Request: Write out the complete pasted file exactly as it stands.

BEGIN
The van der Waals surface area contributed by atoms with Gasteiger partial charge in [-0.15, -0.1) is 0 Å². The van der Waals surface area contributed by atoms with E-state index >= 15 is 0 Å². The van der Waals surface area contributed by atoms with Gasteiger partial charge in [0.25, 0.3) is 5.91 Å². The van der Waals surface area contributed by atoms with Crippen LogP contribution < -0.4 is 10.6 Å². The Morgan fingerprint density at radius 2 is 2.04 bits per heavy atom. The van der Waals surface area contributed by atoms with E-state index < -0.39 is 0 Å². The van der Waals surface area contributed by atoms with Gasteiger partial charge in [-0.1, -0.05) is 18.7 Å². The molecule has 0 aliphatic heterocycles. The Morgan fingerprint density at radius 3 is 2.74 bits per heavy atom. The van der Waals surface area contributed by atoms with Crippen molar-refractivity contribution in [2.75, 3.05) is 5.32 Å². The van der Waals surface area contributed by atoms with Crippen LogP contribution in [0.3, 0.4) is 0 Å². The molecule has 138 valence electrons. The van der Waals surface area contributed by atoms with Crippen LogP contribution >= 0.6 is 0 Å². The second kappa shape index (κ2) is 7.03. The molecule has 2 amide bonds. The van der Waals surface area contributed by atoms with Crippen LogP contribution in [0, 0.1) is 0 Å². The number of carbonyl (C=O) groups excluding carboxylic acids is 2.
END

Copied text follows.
The van der Waals surface area contributed by atoms with Gasteiger partial charge in [-0.15, -0.1) is 0 Å². The van der Waals surface area contributed by atoms with E-state index >= 15 is 0 Å². The van der Waals surface area contributed by atoms with Gasteiger partial charge in [0.25, 0.3) is 5.91 Å². The van der Waals surface area contributed by atoms with Crippen LogP contribution < -0.4 is 10.6 Å². The Morgan fingerprint density at radius 2 is 2.04 bits per heavy atom. The van der Waals surface area contributed by atoms with E-state index < -0.39 is 0 Å². The van der Waals surface area contributed by atoms with Gasteiger partial charge in [-0.1, -0.05) is 18.7 Å². The molecule has 0 aliphatic heterocycles. The Morgan fingerprint density at radius 3 is 2.74 bits per heavy atom. The van der Waals surface area contributed by atoms with Crippen molar-refractivity contribution in [2.75, 3.05) is 5.32 Å². The van der Waals surface area contributed by atoms with Crippen LogP contribution in [0.3, 0.4) is 0 Å². The molecule has 138 valence electrons. The van der Waals surface area contributed by atoms with Crippen LogP contribution >= 0.6 is 0 Å². The second kappa shape index (κ2) is 7.03. The molecule has 2 amide bonds. The van der Waals surface area contributed by atoms with Crippen LogP contribution in [0, 0.1) is 0 Å². The number of carbonyl (C=O) groups excluding carboxylic acids is 2.